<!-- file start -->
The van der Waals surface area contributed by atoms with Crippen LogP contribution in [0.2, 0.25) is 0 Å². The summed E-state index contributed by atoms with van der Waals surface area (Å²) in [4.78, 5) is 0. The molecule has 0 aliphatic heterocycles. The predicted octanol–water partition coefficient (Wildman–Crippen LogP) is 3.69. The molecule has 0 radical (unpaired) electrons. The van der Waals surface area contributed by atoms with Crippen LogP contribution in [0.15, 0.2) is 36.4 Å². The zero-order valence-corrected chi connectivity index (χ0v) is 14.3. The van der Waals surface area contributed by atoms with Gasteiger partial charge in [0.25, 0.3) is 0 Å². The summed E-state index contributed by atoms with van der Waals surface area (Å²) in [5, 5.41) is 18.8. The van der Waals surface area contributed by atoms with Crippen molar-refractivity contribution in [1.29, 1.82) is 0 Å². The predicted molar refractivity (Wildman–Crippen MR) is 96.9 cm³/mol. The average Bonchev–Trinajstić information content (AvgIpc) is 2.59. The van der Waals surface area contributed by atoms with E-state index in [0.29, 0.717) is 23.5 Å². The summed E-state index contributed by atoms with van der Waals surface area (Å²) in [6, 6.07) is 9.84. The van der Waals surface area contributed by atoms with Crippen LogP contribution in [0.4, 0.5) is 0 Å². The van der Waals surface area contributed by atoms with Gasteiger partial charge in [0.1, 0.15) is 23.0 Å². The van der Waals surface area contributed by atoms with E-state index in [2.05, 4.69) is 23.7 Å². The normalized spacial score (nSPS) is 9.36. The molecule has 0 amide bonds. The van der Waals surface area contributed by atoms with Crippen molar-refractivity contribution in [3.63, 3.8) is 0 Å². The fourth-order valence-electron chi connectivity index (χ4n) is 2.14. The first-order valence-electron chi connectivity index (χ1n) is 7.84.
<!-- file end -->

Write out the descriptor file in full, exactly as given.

The van der Waals surface area contributed by atoms with Crippen LogP contribution in [0.2, 0.25) is 0 Å². The summed E-state index contributed by atoms with van der Waals surface area (Å²) in [4.78, 5) is 0. The molecule has 0 aliphatic heterocycles. The predicted octanol–water partition coefficient (Wildman–Crippen LogP) is 3.69. The molecule has 0 radical (unpaired) electrons. The van der Waals surface area contributed by atoms with Crippen LogP contribution in [0.15, 0.2) is 36.4 Å². The zero-order valence-corrected chi connectivity index (χ0v) is 14.3. The van der Waals surface area contributed by atoms with Gasteiger partial charge in [0.25, 0.3) is 0 Å². The summed E-state index contributed by atoms with van der Waals surface area (Å²) in [5, 5.41) is 18.8. The van der Waals surface area contributed by atoms with Crippen molar-refractivity contribution in [1.29, 1.82) is 0 Å². The predicted molar refractivity (Wildman–Crippen MR) is 96.9 cm³/mol. The average Bonchev–Trinajstić information content (AvgIpc) is 2.59. The van der Waals surface area contributed by atoms with E-state index in [0.29, 0.717) is 23.5 Å². The summed E-state index contributed by atoms with van der Waals surface area (Å²) in [6, 6.07) is 9.84. The van der Waals surface area contributed by atoms with Crippen LogP contribution in [0.4, 0.5) is 0 Å². The van der Waals surface area contributed by atoms with Gasteiger partial charge in [0.1, 0.15) is 23.0 Å². The van der Waals surface area contributed by atoms with E-state index in [2.05, 4.69) is 23.7 Å². The normalized spacial score (nSPS) is 9.36. The molecule has 0 amide bonds. The van der Waals surface area contributed by atoms with Crippen molar-refractivity contribution in [3.63, 3.8) is 0 Å². The fourth-order valence-electron chi connectivity index (χ4n) is 2.14. The first-order valence-electron chi connectivity index (χ1n) is 7.84.